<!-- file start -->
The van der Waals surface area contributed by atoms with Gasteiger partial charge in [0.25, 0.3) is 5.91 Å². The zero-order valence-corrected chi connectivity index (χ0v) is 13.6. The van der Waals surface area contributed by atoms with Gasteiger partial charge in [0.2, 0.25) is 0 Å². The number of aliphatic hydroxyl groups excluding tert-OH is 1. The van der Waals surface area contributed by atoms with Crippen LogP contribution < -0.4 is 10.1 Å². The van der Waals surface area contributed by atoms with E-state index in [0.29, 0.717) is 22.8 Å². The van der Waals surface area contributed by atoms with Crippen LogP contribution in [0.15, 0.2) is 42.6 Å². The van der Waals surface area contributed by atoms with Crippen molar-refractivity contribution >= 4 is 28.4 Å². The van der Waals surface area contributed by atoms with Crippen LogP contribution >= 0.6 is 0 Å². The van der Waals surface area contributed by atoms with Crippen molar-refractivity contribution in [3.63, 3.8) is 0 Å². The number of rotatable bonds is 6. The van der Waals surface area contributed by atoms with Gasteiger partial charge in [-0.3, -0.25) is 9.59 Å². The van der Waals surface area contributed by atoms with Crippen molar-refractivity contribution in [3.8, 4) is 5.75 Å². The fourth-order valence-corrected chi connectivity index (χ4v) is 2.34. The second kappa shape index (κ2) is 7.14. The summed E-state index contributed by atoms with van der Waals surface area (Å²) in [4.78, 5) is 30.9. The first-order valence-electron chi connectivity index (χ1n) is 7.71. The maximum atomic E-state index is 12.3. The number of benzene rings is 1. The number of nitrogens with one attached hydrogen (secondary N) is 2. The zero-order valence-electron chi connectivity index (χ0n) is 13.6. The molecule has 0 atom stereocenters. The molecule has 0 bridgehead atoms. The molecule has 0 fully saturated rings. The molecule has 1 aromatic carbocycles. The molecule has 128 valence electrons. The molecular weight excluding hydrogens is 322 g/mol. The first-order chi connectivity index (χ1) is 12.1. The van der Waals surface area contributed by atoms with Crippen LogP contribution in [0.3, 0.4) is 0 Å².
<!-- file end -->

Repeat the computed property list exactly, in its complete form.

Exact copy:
The van der Waals surface area contributed by atoms with Gasteiger partial charge in [0.25, 0.3) is 5.91 Å². The zero-order valence-corrected chi connectivity index (χ0v) is 13.6. The van der Waals surface area contributed by atoms with Gasteiger partial charge in [0.2, 0.25) is 0 Å². The number of aliphatic hydroxyl groups excluding tert-OH is 1. The van der Waals surface area contributed by atoms with Crippen LogP contribution < -0.4 is 10.1 Å². The van der Waals surface area contributed by atoms with E-state index in [0.29, 0.717) is 22.8 Å². The van der Waals surface area contributed by atoms with Crippen LogP contribution in [0.15, 0.2) is 42.6 Å². The van der Waals surface area contributed by atoms with Crippen molar-refractivity contribution >= 4 is 28.4 Å². The van der Waals surface area contributed by atoms with Crippen LogP contribution >= 0.6 is 0 Å². The van der Waals surface area contributed by atoms with Crippen molar-refractivity contribution in [3.63, 3.8) is 0 Å². The number of rotatable bonds is 6. The van der Waals surface area contributed by atoms with Gasteiger partial charge in [-0.3, -0.25) is 9.59 Å². The van der Waals surface area contributed by atoms with Crippen molar-refractivity contribution in [3.8, 4) is 5.75 Å². The fourth-order valence-corrected chi connectivity index (χ4v) is 2.34. The second kappa shape index (κ2) is 7.14. The summed E-state index contributed by atoms with van der Waals surface area (Å²) in [4.78, 5) is 30.9. The first-order valence-electron chi connectivity index (χ1n) is 7.71. The maximum atomic E-state index is 12.3. The number of benzene rings is 1. The number of nitrogens with one attached hydrogen (secondary N) is 2. The zero-order valence-electron chi connectivity index (χ0n) is 13.6. The molecule has 0 atom stereocenters. The molecule has 0 bridgehead atoms. The molecule has 0 fully saturated rings. The molecule has 1 aromatic carbocycles. The molecule has 128 valence electrons. The molecular weight excluding hydrogens is 322 g/mol. The first-order chi connectivity index (χ1) is 12.1. The van der Waals surface area contributed by atoms with Crippen LogP contribution in [0.3, 0.4) is 0 Å².